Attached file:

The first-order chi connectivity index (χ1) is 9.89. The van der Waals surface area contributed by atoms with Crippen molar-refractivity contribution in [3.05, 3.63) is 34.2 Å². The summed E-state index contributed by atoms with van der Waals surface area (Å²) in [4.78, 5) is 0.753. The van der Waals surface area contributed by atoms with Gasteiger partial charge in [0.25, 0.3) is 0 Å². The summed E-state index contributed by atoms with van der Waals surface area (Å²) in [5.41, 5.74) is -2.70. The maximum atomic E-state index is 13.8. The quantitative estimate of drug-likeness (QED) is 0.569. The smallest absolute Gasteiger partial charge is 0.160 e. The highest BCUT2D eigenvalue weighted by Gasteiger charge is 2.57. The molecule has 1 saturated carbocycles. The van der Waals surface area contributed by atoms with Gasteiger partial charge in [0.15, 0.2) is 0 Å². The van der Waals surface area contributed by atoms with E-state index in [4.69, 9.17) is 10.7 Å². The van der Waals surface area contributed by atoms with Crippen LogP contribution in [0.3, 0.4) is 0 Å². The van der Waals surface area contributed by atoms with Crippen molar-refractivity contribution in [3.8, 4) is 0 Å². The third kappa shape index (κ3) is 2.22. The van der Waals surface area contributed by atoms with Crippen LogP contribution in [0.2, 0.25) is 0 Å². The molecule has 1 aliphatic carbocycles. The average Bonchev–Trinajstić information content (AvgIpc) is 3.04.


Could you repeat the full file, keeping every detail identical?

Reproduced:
The first-order chi connectivity index (χ1) is 9.89. The van der Waals surface area contributed by atoms with Crippen molar-refractivity contribution in [3.05, 3.63) is 34.2 Å². The summed E-state index contributed by atoms with van der Waals surface area (Å²) in [4.78, 5) is 0.753. The van der Waals surface area contributed by atoms with Gasteiger partial charge in [0.25, 0.3) is 0 Å². The summed E-state index contributed by atoms with van der Waals surface area (Å²) in [5.41, 5.74) is -2.70. The maximum atomic E-state index is 13.8. The quantitative estimate of drug-likeness (QED) is 0.569. The smallest absolute Gasteiger partial charge is 0.160 e. The highest BCUT2D eigenvalue weighted by Gasteiger charge is 2.57. The molecule has 1 saturated carbocycles. The van der Waals surface area contributed by atoms with Gasteiger partial charge in [0.15, 0.2) is 0 Å². The van der Waals surface area contributed by atoms with E-state index in [4.69, 9.17) is 10.7 Å². The van der Waals surface area contributed by atoms with Crippen LogP contribution in [0.3, 0.4) is 0 Å². The van der Waals surface area contributed by atoms with Crippen molar-refractivity contribution in [3.8, 4) is 0 Å². The third kappa shape index (κ3) is 2.22. The van der Waals surface area contributed by atoms with Crippen LogP contribution in [0.2, 0.25) is 0 Å². The molecule has 1 aliphatic carbocycles. The average Bonchev–Trinajstić information content (AvgIpc) is 3.04.